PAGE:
Our preview of the September term of the Illinois Supreme Court continues with Carr v. Koch [pdf].
Plaintiffs have challenged states’ school financing systems on constitutional grounds for nearly two generations now. The state Supreme Courts of Montana, New Jersey, Kentucky and Texas all struck down their state systems, while other challenges failed, such as San Antonio School District v. Rodriguez before the United States Supreme Court.
This month, the Supreme Court wades into the second challenge to Illinois’ system in Carr. The named plaintiffs in Carr are taxpayers — one in Homewood-Flossmoor, one in Cairo. They claim that the state’s financing system in effect requires school districts with lower property values to impose property taxes at a higher rate than those imposed on similarly situated taxpayers in other areas of the state.
For each school district in the state, the state sets a "Foundation Level," and then estimates what percentage of that level each district could achieve, based on local funds, with no state money at all. State aid is set on a sliding scale, depending on whether the local district can raise relatively little, nearly all, or more than all of the basic "Foundation Level."
The plaintiffs had two problems heading in. First, the Illinois Supreme Court has already upheld the state financing system once, in Committee for Educational Rights v. Edgar. There, the Court held that disparities in local funding were rationally related to the legitimate interest of maintaining local control over education. Second problem: as I mentioned above, the plaintiffs were taxpayers, not students. And the property tax assessment rates were set by the local authorities, who weren’t defendants in the action.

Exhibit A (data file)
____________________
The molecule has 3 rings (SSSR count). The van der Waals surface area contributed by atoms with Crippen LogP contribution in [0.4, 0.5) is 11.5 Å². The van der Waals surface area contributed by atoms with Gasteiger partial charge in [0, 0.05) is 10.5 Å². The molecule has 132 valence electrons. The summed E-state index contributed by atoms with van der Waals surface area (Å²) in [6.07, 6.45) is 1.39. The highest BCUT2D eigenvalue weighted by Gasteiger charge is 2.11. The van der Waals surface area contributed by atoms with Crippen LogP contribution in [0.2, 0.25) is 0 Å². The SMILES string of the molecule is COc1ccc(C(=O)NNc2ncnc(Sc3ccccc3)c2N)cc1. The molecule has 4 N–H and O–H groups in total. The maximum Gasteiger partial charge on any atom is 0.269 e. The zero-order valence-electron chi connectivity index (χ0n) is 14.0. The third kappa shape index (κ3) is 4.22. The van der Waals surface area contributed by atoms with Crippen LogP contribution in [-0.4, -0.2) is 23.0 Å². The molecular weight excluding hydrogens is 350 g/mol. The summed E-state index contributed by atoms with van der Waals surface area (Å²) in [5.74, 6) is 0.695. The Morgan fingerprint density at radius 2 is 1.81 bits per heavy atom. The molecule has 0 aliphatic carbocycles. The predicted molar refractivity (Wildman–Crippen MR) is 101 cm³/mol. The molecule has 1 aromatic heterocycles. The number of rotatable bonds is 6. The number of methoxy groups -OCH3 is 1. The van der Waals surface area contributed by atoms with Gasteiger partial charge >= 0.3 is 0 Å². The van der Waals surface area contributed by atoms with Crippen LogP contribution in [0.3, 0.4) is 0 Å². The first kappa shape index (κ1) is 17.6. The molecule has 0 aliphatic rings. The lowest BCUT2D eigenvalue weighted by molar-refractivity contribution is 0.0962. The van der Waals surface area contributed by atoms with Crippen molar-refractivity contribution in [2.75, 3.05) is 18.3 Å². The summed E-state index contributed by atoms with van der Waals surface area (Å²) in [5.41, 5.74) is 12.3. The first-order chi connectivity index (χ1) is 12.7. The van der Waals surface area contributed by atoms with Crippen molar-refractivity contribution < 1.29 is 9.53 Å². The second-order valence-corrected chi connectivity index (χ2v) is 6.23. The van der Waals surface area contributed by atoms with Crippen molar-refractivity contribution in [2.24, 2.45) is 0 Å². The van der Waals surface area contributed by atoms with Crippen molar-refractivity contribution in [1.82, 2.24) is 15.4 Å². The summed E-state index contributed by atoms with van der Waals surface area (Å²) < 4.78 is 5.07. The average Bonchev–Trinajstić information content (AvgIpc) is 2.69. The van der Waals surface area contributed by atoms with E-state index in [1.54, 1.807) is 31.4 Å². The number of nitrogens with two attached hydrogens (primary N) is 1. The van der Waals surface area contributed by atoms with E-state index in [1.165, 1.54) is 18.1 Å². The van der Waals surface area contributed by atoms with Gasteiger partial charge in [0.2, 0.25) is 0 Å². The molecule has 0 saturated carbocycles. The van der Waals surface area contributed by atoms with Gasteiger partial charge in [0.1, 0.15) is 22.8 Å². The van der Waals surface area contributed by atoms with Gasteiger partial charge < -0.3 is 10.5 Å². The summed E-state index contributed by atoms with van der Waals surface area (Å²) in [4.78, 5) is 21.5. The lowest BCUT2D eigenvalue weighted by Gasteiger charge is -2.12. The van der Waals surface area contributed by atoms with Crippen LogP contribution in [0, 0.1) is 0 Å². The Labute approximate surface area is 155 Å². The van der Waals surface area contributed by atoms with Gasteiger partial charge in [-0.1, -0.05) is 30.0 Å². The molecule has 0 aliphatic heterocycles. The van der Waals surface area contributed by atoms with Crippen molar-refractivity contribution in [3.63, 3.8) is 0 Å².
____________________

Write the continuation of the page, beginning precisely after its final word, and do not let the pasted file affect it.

The trial court held that both of these problems were fatal to the plaintiffs: Edgar governed, and the taxpayer plaintiffs didn’t have standing anyway, since school districts were free to impose any tax rates they wanted (and in fact, Cairo’s School District property tax was more than double the one in Homewood-Flossmoor). The Appellate Court affirmed, pointing out that striking down the state system would likely lead to even higher tax rates on the plaintiffs to make up for the loss of state funds. As for Edgar, the plaintiffs argued that the state had moved away from local control by imposing state student performance standards, but the Appellate Court pointed out that the plaintiffs didn’t allege that students in their districts had failed to meet those standards.
Carr will be argued at the 9:00 am session of the Court on Tuesday, September 18, 2012. Join us back here later today for a preview of the argument in EMC Mortgage Corp. v. Kemp.